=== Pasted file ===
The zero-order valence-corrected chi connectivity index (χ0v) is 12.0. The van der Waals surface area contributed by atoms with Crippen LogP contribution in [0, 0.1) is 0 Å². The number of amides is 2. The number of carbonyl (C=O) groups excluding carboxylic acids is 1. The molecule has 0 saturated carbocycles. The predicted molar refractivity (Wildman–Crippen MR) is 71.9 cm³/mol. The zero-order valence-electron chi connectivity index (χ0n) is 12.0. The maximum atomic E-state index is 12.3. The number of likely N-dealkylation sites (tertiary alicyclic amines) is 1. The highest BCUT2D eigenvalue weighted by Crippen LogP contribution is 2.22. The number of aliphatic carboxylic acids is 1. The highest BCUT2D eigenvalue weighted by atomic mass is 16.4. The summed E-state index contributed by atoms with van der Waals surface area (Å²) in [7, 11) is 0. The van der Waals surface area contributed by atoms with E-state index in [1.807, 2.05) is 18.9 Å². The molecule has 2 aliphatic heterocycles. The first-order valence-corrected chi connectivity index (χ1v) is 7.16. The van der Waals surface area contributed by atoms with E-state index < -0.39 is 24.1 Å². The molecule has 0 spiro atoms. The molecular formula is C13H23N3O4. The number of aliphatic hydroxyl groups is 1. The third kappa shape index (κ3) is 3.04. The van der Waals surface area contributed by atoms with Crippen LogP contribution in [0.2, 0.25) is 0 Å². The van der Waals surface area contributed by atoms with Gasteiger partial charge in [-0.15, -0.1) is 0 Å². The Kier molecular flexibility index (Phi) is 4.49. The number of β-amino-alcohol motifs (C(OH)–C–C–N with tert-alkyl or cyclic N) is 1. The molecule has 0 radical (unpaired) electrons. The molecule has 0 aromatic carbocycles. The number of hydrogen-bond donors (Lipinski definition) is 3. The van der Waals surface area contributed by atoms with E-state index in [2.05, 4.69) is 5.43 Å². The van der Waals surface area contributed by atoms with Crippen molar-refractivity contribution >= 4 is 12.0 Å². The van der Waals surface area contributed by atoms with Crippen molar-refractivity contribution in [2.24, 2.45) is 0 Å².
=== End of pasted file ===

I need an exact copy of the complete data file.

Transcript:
The zero-order valence-corrected chi connectivity index (χ0v) is 12.0. The van der Waals surface area contributed by atoms with Crippen LogP contribution in [0, 0.1) is 0 Å². The number of amides is 2. The number of carbonyl (C=O) groups excluding carboxylic acids is 1. The molecule has 0 saturated carbocycles. The predicted molar refractivity (Wildman–Crippen MR) is 71.9 cm³/mol. The zero-order valence-electron chi connectivity index (χ0n) is 12.0. The maximum atomic E-state index is 12.3. The number of likely N-dealkylation sites (tertiary alicyclic amines) is 1. The highest BCUT2D eigenvalue weighted by Crippen LogP contribution is 2.22. The number of aliphatic carboxylic acids is 1. The highest BCUT2D eigenvalue weighted by atomic mass is 16.4. The summed E-state index contributed by atoms with van der Waals surface area (Å²) in [7, 11) is 0. The van der Waals surface area contributed by atoms with E-state index in [1.807, 2.05) is 18.9 Å². The molecule has 2 aliphatic heterocycles. The first-order valence-corrected chi connectivity index (χ1v) is 7.16. The van der Waals surface area contributed by atoms with E-state index < -0.39 is 24.1 Å². The molecule has 0 spiro atoms. The molecular formula is C13H23N3O4. The number of aliphatic hydroxyl groups is 1. The third kappa shape index (κ3) is 3.04. The van der Waals surface area contributed by atoms with Crippen LogP contribution in [0.2, 0.25) is 0 Å². The van der Waals surface area contributed by atoms with Gasteiger partial charge in [-0.15, -0.1) is 0 Å². The Kier molecular flexibility index (Phi) is 4.49. The number of β-amino-alcohol motifs (C(OH)–C–C–N with tert-alkyl or cyclic N) is 1. The molecule has 0 radical (unpaired) electrons. The molecule has 0 aromatic carbocycles. The number of hydrogen-bond donors (Lipinski definition) is 3. The van der Waals surface area contributed by atoms with E-state index in [2.05, 4.69) is 5.43 Å². The van der Waals surface area contributed by atoms with Crippen molar-refractivity contribution >= 4 is 12.0 Å². The van der Waals surface area contributed by atoms with Crippen molar-refractivity contribution in [2.24, 2.45) is 0 Å².